- The Fall of the Krays (2016. Crime.Drama. UK film). The sequel to The Rise of the Krays (link to the roundup containing my comments on it). The brothers are at the top, but there are threats from within and without against their power. This film seems a bit more moody, yet remains interesting to look. As before, pretty good soundtrack reflective of the 1960s when most of the story takes place. In the end, it was OK. Via TubiTv.
- Cyborg Cop (1993. Crime. Action. Science Fiction). In a nutshell, two DEA agents get in trouble with the agency after a hostage situation goes bad. One gets involved in some secret mission to some Caribbean island and goes missing. The other brother, portrayed by David Bradley (of American Ninja movies fame in a serious downfall in roles), out of the agency, gets a message from the missing brother, and goes out to rescue him. The catch is the island is really run by Kessel (portrayed by John Rhys-Davies way before he got a good break in Lord of the Rings), a wealthy man and scientist who is creating assassin cyborgs, and the missing brother just got turned into one. The future of law enforcement this ain't. The acting is pretty bad; seriously, no common sense whatsoever. Cliches all over from the cocky protagonist to the obnoxious female reporter that though he claims not to want her around, well, they end up together. This is bad, and it is not the oh so bad it is good bad. It is just plain bad. One of those crappy late night movies of the 1990s. You can probably skip it. Via TubiTv.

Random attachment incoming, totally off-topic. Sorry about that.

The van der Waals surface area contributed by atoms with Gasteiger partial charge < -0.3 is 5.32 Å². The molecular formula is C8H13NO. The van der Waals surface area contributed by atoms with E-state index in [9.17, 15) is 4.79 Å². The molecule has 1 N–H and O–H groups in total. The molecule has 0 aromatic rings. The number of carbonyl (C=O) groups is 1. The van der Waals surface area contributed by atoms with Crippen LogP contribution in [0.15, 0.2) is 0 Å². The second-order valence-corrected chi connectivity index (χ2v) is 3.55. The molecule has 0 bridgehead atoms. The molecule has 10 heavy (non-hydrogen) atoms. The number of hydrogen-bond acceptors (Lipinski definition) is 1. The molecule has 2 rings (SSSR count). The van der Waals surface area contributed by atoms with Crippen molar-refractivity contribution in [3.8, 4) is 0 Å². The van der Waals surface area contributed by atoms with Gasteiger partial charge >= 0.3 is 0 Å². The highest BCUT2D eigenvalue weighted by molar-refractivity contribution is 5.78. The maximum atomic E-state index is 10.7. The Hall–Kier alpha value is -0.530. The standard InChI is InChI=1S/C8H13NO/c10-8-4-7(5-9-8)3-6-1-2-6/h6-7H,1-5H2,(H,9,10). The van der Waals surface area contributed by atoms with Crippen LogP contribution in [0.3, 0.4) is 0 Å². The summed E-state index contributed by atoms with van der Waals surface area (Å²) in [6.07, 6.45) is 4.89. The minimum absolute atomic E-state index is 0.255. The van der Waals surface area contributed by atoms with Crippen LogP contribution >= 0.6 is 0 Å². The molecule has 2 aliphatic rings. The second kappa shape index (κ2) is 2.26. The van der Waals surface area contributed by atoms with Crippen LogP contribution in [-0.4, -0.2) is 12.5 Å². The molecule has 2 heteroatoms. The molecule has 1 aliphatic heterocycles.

- Venom (2018. Science Fiction. Action. Superheroes). I can see why this movie did poorly for critics and others; it is seriously boring for almost an hour before anything of substance happens. By the time the action happens, it feels like too little too late. Overall, given the source material, this film was a missed opportunity for Marvel. This could have been so much more, and heck, I was even intrigued by the idea of a female symbiote, but even that potential is not enough to save this. As for the villain, an obnoxious version of Elon Musk and his ilk did the film no favors. Tom Hardy as Brock interacting with Venom is the only saving grace in this, but there is just too little of it to make the movie worth it. This is definitely one you can probably skip. Via DVD from public library. Go find the comic books instead, for example, I reviewed one of them recently.